8 Reasons Newark and New Jersey Are Perfect For Amazon HQ2
Transit, talent, culture, green tech and proximity to the Big Apple all tip the scales in favor of the Garden State as Amazon moves toward final decision
Amazon's recent announcement that its search for a second national headquarters facility ("HQ2") had narrowed to about 20 U.S. metro regions was exciting news for New Jersey: the state's largest city, Newark, landed on the exclusive list.
Stocked with culture, infrastructure and young talent, Newark is among the strongest contenders for HQ2. Here's why:
1. Access & Transit
Amazon has already made it clear that direct access to strong public transit will factor significantly into its final decision about where to site HQ2.
Fortunately, Newark is situated in the most public transportation-intensive metro area on the Eastern Seaboard. You can reach Newark from the Big Apple, Jersey City and Hoboken via Amtrak, a half-dozen NJ TRANSIT commuter train lines, two PATH train lines running beneath the Hudson River and a surprising number of ferries. Getting around won't be a problem.
To protect this infrastructure, Stevens Institute of Technology works with both NJ TRANSIT and the Port Authority of NY/NJ, which oversees ferries, bridges, tunnels and container ports, to ensure natural disasters such as hurricanes and floods don't derail the commute. That same resilience research helps companies like Amazon maintain business operations continuity, too.
The university has already anticipated self-driving cars, as well, with eye-opening research on transportation planning for autonomous vehicle traffic and studies revealing how they will affect the nation's auto insurance premiums.
2. World-class business, software engineering & cybersecurity talent
To keep thriving, Amazon needs a continuous pipeline of young software, engineering, marketing and business talent.
And Stevens has it.
Just 18 minutes by train from Newark, Stevens offers the nation's oldest undergraduate degree program in cybersecurity and a business school that boasts 100 percent placement annually for many degree programs.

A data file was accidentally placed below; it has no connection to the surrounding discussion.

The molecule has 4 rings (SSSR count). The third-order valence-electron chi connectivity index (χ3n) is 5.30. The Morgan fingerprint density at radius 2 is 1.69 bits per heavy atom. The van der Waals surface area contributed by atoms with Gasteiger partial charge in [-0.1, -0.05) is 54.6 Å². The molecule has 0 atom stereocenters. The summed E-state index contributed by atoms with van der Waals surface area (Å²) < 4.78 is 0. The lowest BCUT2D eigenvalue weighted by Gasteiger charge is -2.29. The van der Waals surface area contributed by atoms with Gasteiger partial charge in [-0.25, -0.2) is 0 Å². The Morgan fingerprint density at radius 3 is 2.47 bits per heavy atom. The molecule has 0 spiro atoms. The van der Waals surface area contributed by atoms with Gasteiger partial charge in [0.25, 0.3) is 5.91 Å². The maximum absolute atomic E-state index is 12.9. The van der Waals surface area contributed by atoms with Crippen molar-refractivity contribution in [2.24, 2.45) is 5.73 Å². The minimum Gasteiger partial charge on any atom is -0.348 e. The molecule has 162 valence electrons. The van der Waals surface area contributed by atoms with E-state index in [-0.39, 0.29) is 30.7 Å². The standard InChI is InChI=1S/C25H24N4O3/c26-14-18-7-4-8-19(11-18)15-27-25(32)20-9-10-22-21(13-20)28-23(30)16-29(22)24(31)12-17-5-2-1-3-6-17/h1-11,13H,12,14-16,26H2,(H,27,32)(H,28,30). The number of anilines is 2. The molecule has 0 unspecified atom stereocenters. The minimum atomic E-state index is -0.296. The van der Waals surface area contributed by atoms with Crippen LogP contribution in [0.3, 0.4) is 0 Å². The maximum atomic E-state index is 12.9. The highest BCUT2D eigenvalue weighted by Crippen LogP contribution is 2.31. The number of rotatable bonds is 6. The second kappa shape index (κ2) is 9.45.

Stevens software developers and engineers have invented IMAP email; hacked the blockchain; used AI to crack passwords super-fast; and diagnosed Alzheimer's warning signs with a simple app, among other technical accomplishments. Our systems engineering school trains graduates to plan infrastructure, manage transit systems and tackle big-software challenges similar to those a massive new urban HQ will face.
How will HQ2'ers rise through the ranks? By obtaining continuing education in strategic areas like analytics and management. Once again, Amazon is in luck: Stevens was just ranked the nation's #11 online IT program for grad students by U.S. News & World Report, and currently offers more than 125 online courses including 17 master's degrees and 50 graduate certificates.
3. Leading global experts in sustainability
One assumes Amazon CEO Jeff Bezos will build a new campus from scratch. Either way — during the building or retrofitting of HQ2 — his teams will likely seek to build in high energy efficiency, reduce greenhouse gases and treat waste products safely.
The official policy for Amazon's powerhouse Amazon Web Services, after all, is "a long-term commitment to achieve 100% renewable energy usage for our global infrastructure footprint." The company has also publicized a goal of hosting solar energy systems at 50 of its fulfillment facilities by 2020.
Stevens stands ready to help: the university has already demonstrated a net-zero-energy solar structure (1st prize in the Department of Energy's Solar Decathlon) that can withstand hurricanes. The university's faculty also includes the world's leading expert on green roofs, an exciting urban technology that unobtrusively absorbs, treats and channels heavy rain and meltwater. And Stevens also has a long track record of helping the government make military bases safer, cleaner and greener.